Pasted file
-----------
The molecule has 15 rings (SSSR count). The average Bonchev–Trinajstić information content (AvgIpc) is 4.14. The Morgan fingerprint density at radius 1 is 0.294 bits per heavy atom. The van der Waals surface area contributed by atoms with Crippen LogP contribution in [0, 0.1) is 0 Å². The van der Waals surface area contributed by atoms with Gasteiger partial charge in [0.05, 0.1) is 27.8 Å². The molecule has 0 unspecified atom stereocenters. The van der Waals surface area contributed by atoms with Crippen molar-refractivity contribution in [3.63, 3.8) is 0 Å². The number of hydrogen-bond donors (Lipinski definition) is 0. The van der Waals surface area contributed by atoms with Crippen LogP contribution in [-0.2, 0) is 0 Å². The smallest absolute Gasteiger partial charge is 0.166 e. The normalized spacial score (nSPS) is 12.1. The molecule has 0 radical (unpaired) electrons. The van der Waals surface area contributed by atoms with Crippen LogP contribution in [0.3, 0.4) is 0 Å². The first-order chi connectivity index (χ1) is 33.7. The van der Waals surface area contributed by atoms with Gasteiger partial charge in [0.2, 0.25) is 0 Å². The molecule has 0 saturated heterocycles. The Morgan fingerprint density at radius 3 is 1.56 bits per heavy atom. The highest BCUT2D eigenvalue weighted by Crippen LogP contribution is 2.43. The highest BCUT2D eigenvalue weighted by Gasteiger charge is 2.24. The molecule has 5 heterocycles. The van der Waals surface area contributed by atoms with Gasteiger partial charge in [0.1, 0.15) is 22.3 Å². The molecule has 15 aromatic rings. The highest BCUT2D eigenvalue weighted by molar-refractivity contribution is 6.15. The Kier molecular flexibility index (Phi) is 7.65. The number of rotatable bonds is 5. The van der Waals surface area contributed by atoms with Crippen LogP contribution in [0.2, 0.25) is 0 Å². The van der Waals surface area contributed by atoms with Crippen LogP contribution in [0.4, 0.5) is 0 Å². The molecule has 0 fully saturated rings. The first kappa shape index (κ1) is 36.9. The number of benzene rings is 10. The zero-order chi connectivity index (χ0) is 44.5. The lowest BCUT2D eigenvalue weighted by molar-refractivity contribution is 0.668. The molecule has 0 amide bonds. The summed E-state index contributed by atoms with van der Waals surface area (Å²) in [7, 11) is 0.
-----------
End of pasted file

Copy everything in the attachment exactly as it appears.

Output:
The molecule has 15 rings (SSSR count). The average Bonchev–Trinajstić information content (AvgIpc) is 4.14. The Morgan fingerprint density at radius 1 is 0.294 bits per heavy atom. The van der Waals surface area contributed by atoms with Crippen LogP contribution in [0, 0.1) is 0 Å². The van der Waals surface area contributed by atoms with Gasteiger partial charge in [0.05, 0.1) is 27.8 Å². The molecule has 0 unspecified atom stereocenters. The van der Waals surface area contributed by atoms with Crippen molar-refractivity contribution in [3.63, 3.8) is 0 Å². The number of hydrogen-bond donors (Lipinski definition) is 0. The van der Waals surface area contributed by atoms with Crippen LogP contribution in [-0.2, 0) is 0 Å². The smallest absolute Gasteiger partial charge is 0.166 e. The normalized spacial score (nSPS) is 12.1. The molecule has 0 radical (unpaired) electrons. The van der Waals surface area contributed by atoms with Crippen LogP contribution in [0.3, 0.4) is 0 Å². The first-order chi connectivity index (χ1) is 33.7. The van der Waals surface area contributed by atoms with Gasteiger partial charge in [0.2, 0.25) is 0 Å². The molecule has 0 saturated heterocycles. The Morgan fingerprint density at radius 3 is 1.56 bits per heavy atom. The highest BCUT2D eigenvalue weighted by Crippen LogP contribution is 2.43. The highest BCUT2D eigenvalue weighted by Gasteiger charge is 2.24. The molecule has 5 heterocycles. The van der Waals surface area contributed by atoms with Gasteiger partial charge in [0.1, 0.15) is 22.3 Å². The molecule has 15 aromatic rings. The highest BCUT2D eigenvalue weighted by molar-refractivity contribution is 6.15. The Kier molecular flexibility index (Phi) is 7.65. The number of rotatable bonds is 5. The van der Waals surface area contributed by atoms with Crippen LogP contribution in [0.2, 0.25) is 0 Å². The van der Waals surface area contributed by atoms with Crippen LogP contribution in [0.4, 0.5) is 0 Å². The molecule has 0 fully saturated rings. The first kappa shape index (κ1) is 36.9. The number of benzene rings is 10. The zero-order chi connectivity index (χ0) is 44.5. The lowest BCUT2D eigenvalue weighted by molar-refractivity contribution is 0.668. The molecule has 0 amide bonds. The summed E-state index contributed by atoms with van der Waals surface area (Å²) in [7, 11) is 0.